Social Media Analytics for Mental Health Research

In this body of work, we ask how how social media data can (1) supplement and support research in mental health and (2) facilitate the development of new mental health services.  We studied whether social media data (Twitter) can be used to collect a real-time metric of emotion data and that this correlates with existing mental health metrics.   We also examined whether we could detect suicidal ideation on Twitter to support research in mental health (for example, to study stigma around suicidal ideation), and to investigate socio-technical issues in health services around suicidal ideation detection.

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Our contributions on the topic of social media supplementing existing research data for mental health:

  • In collaboration with the Black Dog Institute, we examined the relationship of social media data to mental health metrics around reactions to the suicide of Robin Williams and the announcement of the 2014 Federal Budget.  The analysis shows correlations but also highlights how the data is different, posing further research questions about methodology [1].
  • We show that research insights for mental health are possible in follow up work where we investigated the Sydney siege incident [2] showing that differences in emotional responses on the two days of the event could be explained by the social discourse.
  • We explore further methodological questions for a real-time monitoring signal with research about the 2017 Manchester terrorist attacks (in preparation, but sample graph presented here)
  • We show demonstrate the feasibility of using text classification methods to detect suicidal ideation, which can be used to collect data for downstream mental health research [3, 4], particularly for collecting data that also includes non-concerning ideation.

Our contributions on the topic of the socio-technical challenges for new mental health services (around suicidal ideation) include:

  • In [3] we argue that the annotation of social media data is not straightforward, even with domain experts.  There is a mutual gap in understanding between mental health and social media researchers that can make annotation instructions difficult.  Convergence on a suitable set of instructions for suicidal ideation is thus hard and a topic on ongoing research.
  • In [3], we argue that there are still many challenges for the deployment of new services for suicidal ideation, as highlighted by what classification results might be possible and the social sensitivities of the topic.
  • We demonstrate that dialogue context can be an informative feature for the detection of suicidal ideation [5].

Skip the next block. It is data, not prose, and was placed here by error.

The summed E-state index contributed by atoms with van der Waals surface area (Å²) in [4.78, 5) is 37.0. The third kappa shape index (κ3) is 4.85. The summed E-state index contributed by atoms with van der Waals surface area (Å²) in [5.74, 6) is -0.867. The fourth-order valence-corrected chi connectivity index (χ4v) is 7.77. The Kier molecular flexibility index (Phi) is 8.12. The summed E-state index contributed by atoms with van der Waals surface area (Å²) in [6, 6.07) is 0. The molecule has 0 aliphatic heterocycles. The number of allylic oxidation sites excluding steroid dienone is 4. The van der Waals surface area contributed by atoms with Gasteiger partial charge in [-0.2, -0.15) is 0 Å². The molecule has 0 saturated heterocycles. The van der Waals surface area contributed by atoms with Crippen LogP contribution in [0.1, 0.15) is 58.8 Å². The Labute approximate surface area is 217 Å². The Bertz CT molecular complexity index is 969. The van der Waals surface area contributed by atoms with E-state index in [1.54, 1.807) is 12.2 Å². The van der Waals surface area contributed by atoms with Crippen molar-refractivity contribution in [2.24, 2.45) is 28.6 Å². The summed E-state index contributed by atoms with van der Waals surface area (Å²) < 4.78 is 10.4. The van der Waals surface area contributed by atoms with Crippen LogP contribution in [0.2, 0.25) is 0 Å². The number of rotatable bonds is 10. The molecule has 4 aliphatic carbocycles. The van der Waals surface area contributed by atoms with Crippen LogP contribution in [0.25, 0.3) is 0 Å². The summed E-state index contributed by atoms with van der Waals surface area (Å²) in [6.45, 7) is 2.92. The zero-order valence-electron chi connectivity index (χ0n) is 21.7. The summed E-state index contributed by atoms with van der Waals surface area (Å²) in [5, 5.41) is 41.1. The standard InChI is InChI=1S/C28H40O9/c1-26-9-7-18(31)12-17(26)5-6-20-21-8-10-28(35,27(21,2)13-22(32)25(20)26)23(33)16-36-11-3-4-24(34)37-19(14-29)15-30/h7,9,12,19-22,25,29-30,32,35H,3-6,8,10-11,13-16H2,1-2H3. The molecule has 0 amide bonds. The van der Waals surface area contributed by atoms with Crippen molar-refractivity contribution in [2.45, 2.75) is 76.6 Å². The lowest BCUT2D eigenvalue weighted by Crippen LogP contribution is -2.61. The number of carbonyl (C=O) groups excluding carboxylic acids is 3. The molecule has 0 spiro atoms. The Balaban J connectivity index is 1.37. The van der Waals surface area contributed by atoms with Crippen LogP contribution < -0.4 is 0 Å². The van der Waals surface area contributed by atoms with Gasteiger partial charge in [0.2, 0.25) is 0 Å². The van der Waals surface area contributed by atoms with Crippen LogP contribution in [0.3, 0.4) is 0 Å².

• This body of work was funded by the Black Dog Institute, Amazon, GNIP.  A number of our publications were co-authored with BDI.
  • Our emotion analysis module is being commercialised through Signal, and as a software library, is in use in other CSIRO Data61 projects outside of the LASC team (for example, the PlaceSME project).


  • Our work on detecting suicidal ideation was the genesis of a system we submitted to the shared task for the 2016 Computational Linguistics and Psychology workshop, in which we had the best system [4]


  1. Larsen, Mark; Boonstra, Tjeerd; Batterham, Philip; O’Dea, Bridianne; Paris, Cecile; Christensen, Helen. We Feel: Mapping emotion on Twitter. IEEE Journal of Biomedical and Health Informatics (J-BHI).. 2014; 19(4):1246-52.
  2. Wan, Stephen; Paris, Cecile. Understanding Public Emotional Reactions on Twitter. In: 2015 AAAI International Conference on Weblogs and Social Media (ICWSM); May 26th-29th, 2015; Oxford, UK. Palo Alto, California: AAAI; 2015. 715-716.
  3. O’Dea, Bridianne; Wan, Stephen; Batterham, Philip; Calear, Alison; Paris, Cecile; Christensen, Helen. Detecting Suicidality on Twitter. Internet Interventions. 2015; 2(2):183–188.
  4. Kim, Mac; Wang, Yufei; Wan, Stephen; Paris, Cecile. Data61-CSIRO systems at the CLPsych 2016 Shared Task. In: Proceedings of the Third Workshop on Computational Linguistics and Clinical Psychology; June 12-17, 2016; San Diego, CA, USA. Association for Computational Linguistics; 2016. 128-132.
  5. Wang, Y.; Wan, S. & Paris, C. (2016) The Role of Features and Context on Suicide Ideation Detection.  In the Proceedings of the Australasian Language Technology Association Workshop 2016, 2016, 94-102. (Award: ALTA 2016 Best Student Paper)